The Corner

Cain’s Confusing Libya Answer

Video of Herman Cain discussing Libya with the Milwaukee Journal-Sentinel:

UPDATE: “The video is being taken out of context. He was taking questions for about 30 to 40 minutes on four hours of sleep. He didn’t say anything wrong or in accurate; it just took him a while to recall the specifics of Libya. It just took him a while to gain his bearings,” Cain spokesman J.D. Gordon told NBC News.

Transcript of conversation (a few edits for clarity’s sake):

Cain: Okay, Libya. … President Obama supported the uprising, correct? President Obama called for the removal of Qaddafi. Just wanted to make sure we’re talking about the same thing before I say yes, I agree, or no, I didn’t agree. I do not agree with the way he handled it for the following reason … no, that’s a different one …I gotta go back, see … got all this stuff twirling around in my head. Specifically, what are you asking me that I agree or … disagree with Obama?

JS: I was asking if you agree. Craig was asking you about the Bush foreign policy, so I was taking a specific example from the Obama administration that was controversial within his own administration on what he should have done or not done. And I was wondering if you agreed with what he did or if you would have responded differently.  It’s an issue that’s come up since you’ve been running for office, and I was wondering how you would have handled it.

Cain: I would have done a better job of determining who the opposition is. And I’m sure that our intelligence people had some of that information. Based upon who made up that opposition, okay? … might have caused me to make some different decisions about how we participated. Secondly, no, I did not agree with Qaddafi killing his citizens. Absolutely not. So something would have had to be — I would have supported many of the things that they did in order to help stop that. It’s not a simple “yes, no,” because there are different pieces and I would have gone about assessing the situation differently, which might have caused us to end up at the same place, but where I think more could have been done, was what’s the nature of the opposition?


JS. So you would have sent ground troops?

Cain: No … I would have done a better job of assessing the situation relative to the opposition first before I made decisions about what we would do.

JS: Many Republicans supported, congratulated him for how he handled that. You would not have been among that group?

Cain: I’m not criticizing him. I’m just saying I don’t think enough was done relative to assessing the situation before everything, you know, exploded. That’s what I’m saying. I’m a much more deliberate problem — decision maker, there’s a point that I keep coming back to. Some people want to say well as president, you’re supposed to know everything. No you, don’t. I believe in having in all the information as much of it as I possibly can, rather than making a decision or making a statement about whether I totally agreed [or] didn’t agree, when I wasn’t privy to the entire situation. There might be some things there that might have caused me to feel differently. So I’m not trying to hedge on the questions. It’s just that, that’s my nature as a businessman. I need to know the facts as much as possible. I need to hear all of the alternatives.  For example …  you might have mentioned that even within the administration there were different views. I would want to hear all those views, look at all the information, and then I make the decision as the commander in chief. So this is the only point I’m trying to make.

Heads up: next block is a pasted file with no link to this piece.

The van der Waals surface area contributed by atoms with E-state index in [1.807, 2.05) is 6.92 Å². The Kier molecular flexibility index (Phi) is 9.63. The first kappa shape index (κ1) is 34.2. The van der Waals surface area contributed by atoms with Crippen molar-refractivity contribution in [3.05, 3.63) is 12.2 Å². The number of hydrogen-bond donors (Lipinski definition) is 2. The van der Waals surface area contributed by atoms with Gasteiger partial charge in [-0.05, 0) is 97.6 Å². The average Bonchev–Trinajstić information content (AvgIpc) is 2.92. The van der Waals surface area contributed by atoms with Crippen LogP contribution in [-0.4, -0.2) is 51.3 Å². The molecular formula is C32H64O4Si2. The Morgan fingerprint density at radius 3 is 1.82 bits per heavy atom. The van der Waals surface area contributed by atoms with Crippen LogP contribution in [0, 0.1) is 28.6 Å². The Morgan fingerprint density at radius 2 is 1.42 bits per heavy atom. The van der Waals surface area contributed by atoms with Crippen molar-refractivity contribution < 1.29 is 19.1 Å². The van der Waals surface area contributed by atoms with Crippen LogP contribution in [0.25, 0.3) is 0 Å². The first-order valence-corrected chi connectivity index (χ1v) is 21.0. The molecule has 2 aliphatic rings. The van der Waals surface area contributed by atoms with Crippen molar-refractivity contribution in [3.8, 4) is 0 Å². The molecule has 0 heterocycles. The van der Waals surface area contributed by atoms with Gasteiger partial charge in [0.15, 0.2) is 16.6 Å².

JS: So I’m not clear then. What was the parts that you [were] criticizing the president for, for how he handled it?

Cain: Okay, the opposition that wanted to overthrow Qaddafi. Who are they? How organized are they? How strong are they? Who would be the apparent leader? Now that they have succeeded, did they have a plan for how they were going to govern? Or are you going to end up now with a country in complete chaos? This is what I mean by –

JS: Sorry, but if they didn’t have that, then would you back off and not have gotten us involved?

Cain: It would depend upon which part they didn’t have.  What I’m saying is, it’s not a clear yes, no answer, because all of those things, I think, should have been assessed. That’s what I’m saying.

JS: And you don’t think they were assessed?

Cain: I don’t know that they were or were not assessed. I didn’t see reports of that assessment.

Katrina TrinkoKatrina Trinko is a political reporter for National Review. Trinko is also a member of USA TODAY’S Board of Contributors, and her work has been published in various media outlets ...